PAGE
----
Why does innovation in government occur and persist? Evidence from the Australian government
Mehmet Akif Demircioglu
Asia Pacific Journal of Public Administration, 2019, vol. 41, issue 4, 217-229
Many studies of public sector innovation concern the organisational and individual levels, examining why certain public organisations, leaders and staff are more innovative than others. Wider questions remain as to why some governments are particularly innovative, and how innovation can persist in governments. To answer these questions, Australian experience is addressed in terms of why, and the extent to which, the Australian government is innovative. An analysis of government and government-related documents, as well as scholarly literature on public management reform and innovation attempts, indicates that the crucial factors affecting innovation have been the perception of innovation as a necessity, the duration and intensity of innovation, the span and scope of innovation, the extent of grassroots involvement in generating innovation, and the various isomorphic effects related to innovation. The nature and significance of each of these factors are discussed, along with insights on innovativeness in government and the value of further relevant research and analysis.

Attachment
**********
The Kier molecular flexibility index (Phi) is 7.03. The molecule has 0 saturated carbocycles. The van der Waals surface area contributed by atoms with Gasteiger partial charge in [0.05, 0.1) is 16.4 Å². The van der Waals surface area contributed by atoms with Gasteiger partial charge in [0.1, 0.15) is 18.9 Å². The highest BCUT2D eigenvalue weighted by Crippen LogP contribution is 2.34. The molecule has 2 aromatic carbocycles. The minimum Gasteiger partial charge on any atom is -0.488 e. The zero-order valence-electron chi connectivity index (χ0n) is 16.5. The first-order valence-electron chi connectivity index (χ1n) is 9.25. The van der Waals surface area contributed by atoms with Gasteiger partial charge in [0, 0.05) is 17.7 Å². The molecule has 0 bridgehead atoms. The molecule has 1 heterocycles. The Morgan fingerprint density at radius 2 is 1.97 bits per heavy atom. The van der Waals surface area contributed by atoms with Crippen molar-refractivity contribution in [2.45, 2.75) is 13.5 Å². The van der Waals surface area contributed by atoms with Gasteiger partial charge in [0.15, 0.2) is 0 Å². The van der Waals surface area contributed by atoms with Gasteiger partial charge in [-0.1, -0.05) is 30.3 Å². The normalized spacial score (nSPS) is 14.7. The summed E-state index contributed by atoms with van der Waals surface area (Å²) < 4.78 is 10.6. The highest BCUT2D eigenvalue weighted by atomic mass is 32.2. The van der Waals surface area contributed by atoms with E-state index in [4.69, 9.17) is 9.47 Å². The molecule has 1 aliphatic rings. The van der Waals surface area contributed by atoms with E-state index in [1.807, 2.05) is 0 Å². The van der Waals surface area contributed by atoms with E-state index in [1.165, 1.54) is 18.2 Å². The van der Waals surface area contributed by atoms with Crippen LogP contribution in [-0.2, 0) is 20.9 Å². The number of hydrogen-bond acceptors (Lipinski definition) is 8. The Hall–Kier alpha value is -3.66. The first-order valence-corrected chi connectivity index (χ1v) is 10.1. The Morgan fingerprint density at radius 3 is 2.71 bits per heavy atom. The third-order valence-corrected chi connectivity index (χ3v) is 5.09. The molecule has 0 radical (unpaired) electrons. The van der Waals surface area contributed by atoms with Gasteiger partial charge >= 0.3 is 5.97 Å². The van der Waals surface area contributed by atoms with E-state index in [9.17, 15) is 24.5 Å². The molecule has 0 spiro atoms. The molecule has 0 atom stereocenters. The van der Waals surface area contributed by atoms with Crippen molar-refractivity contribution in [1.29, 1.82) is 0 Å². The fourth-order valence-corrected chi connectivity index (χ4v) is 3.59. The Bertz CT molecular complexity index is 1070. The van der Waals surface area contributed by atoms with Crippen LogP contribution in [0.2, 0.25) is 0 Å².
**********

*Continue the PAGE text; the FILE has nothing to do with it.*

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Persistent link: https://EconPapers.repec.org/RePEc:taf:rapaxx:v:41:y:2019:i:4:p:217-229
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